At the end of your project you will prepare a final report that provides an overview of the entire project. The report should include:
- Successes and failures;
- Analysis points; and
- Lessons learned through implementation.
Think of the report as the most efficient way to help someone learn the main points about your project, so that they can convincingly tell someone else about your achievements.
You can rely on the monitoring, evaluation, and learning processes that you used throughout implementation in order to draft the report. Follow the same evaluation and learning meeting prompts. The data you collected will help you to demonstrate the impact of your project on the target community. Focus on the main takeaways of the project and resist going into too much detail on each activity. You want the Foun- dation to easily and quickly access information in the report that highlights the main impact of your project and its value on the community.
Focus on the main takeaways and the impact of the project. Put the report’s highlights up front so reviewers can easily understand the value of your project.
Adam: "My project timeline is almost over. I’m feeling happy with the results and we have a lot of information about project successes, but I’m not sure how to start the report."
Mariam: "I’m glad you asked! You should use the same process as other narrative reports – data analysis and reflection meetings with team members, review of partner feedback as well as successes, challenges and lessons learned. However, the difference with a final report is that you want it to be a comprehensive look at the entire project. It would be good, for example, to look back at your initial problem statement and theory of change and compare that to how your project actually unfolded and the final results."
Adam: "Can I just copy/paste the information from the other narrative reports that we submitted every six months?"
Mariam: "You can use the other narrative reports you submitted (if your project required them) as a basis for your activity summaries, and overall analysis, but please don’t copy/paste the details. The Foundation is looking for the major successes, challenges, and lessons learned that speak to the overall impact of the project. Keep it as high-level as possible, while acknowledging the steps that got you to where you are."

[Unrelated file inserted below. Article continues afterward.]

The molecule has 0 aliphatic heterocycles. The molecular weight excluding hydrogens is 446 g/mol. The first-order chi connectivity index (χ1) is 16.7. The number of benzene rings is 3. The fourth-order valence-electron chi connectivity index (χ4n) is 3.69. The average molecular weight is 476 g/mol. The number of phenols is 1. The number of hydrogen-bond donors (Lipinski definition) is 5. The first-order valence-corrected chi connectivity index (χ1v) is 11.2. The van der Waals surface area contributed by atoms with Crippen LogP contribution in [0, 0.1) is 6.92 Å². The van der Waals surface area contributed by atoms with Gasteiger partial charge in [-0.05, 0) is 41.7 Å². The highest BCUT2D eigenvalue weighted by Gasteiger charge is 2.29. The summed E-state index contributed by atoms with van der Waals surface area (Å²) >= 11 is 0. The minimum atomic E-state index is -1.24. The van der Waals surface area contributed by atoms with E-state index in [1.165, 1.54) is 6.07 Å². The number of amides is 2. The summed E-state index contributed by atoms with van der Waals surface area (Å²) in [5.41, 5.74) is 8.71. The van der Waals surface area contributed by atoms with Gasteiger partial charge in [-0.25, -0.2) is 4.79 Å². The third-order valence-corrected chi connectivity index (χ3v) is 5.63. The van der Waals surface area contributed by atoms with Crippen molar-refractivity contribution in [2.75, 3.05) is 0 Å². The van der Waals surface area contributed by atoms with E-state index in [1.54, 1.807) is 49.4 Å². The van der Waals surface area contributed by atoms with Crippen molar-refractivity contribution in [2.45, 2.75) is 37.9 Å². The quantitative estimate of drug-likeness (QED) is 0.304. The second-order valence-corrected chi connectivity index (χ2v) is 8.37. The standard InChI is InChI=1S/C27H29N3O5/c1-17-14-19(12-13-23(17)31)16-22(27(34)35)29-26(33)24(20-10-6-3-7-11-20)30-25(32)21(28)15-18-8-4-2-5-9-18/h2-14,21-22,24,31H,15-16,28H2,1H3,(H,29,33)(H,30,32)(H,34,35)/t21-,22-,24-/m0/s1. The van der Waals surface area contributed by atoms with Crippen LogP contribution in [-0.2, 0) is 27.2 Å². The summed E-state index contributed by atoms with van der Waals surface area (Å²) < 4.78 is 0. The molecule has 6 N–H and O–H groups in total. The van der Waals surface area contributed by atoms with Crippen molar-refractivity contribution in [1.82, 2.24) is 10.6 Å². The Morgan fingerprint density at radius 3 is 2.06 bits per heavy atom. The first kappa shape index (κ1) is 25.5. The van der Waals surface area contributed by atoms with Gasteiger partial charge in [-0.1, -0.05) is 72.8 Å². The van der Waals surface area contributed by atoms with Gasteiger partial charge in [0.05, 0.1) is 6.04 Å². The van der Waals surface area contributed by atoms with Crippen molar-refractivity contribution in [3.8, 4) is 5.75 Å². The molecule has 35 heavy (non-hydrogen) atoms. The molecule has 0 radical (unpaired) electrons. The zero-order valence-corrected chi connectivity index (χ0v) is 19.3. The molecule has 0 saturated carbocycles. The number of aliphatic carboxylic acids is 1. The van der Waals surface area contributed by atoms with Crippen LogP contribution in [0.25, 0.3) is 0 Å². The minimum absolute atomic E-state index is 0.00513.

Communicating beyond the Foundation
In addition to the reports you are submitting to the Foundation, consider other stakeholders who should be kept informed about your project’s progress (e.g. community members). What are the best ways to stay in touch with them? Phone calls, emails and face-to-face meetings are all methods you can use regularly to connect with your stakeholders.
To reach a wider audience, consider using social media to promote your work. The more you share your project with different audiences, the more the public will understand the role of the internet and technology in benefitting people’s lives around the world.
Additionally, once your project is ending, we encourage you to reach out to your point of contact at the Foundation to discuss options for featuring your project on the Foundation’s website (see this example of a feature story). Sharing your story is a great way to showcase the impact your project is going to have and provide inspiration for others.
Social Media: Once your project is underway, promote the great work you are doing through your favorite social media channels such as Facebook, YouTube, or Twitter to announce that you have received a grant and share highlights on your project as it gets underway.
Blogs and/or website: If you already maintain a blog or website about your work, adding posts about your project’s progress – particularly once you reach a milestone or complete a significant phase of the project – is an easy way to promote your work widely.
Video: If preparing a video about your project, remember that most people have an attention span of about 2-3 minutes. Keep your video short. If you don’t have a budget to produce videos, consider using the video apps that comes free on your mobile phone. You can shoot footage on your phone and use the app to edit.
Mariam: "Communicating about the successes of your project is so valuable, not only for the success of the current project, but to increase the chances that it could be funded by other sources in the future. If something is working well, find time to share it!"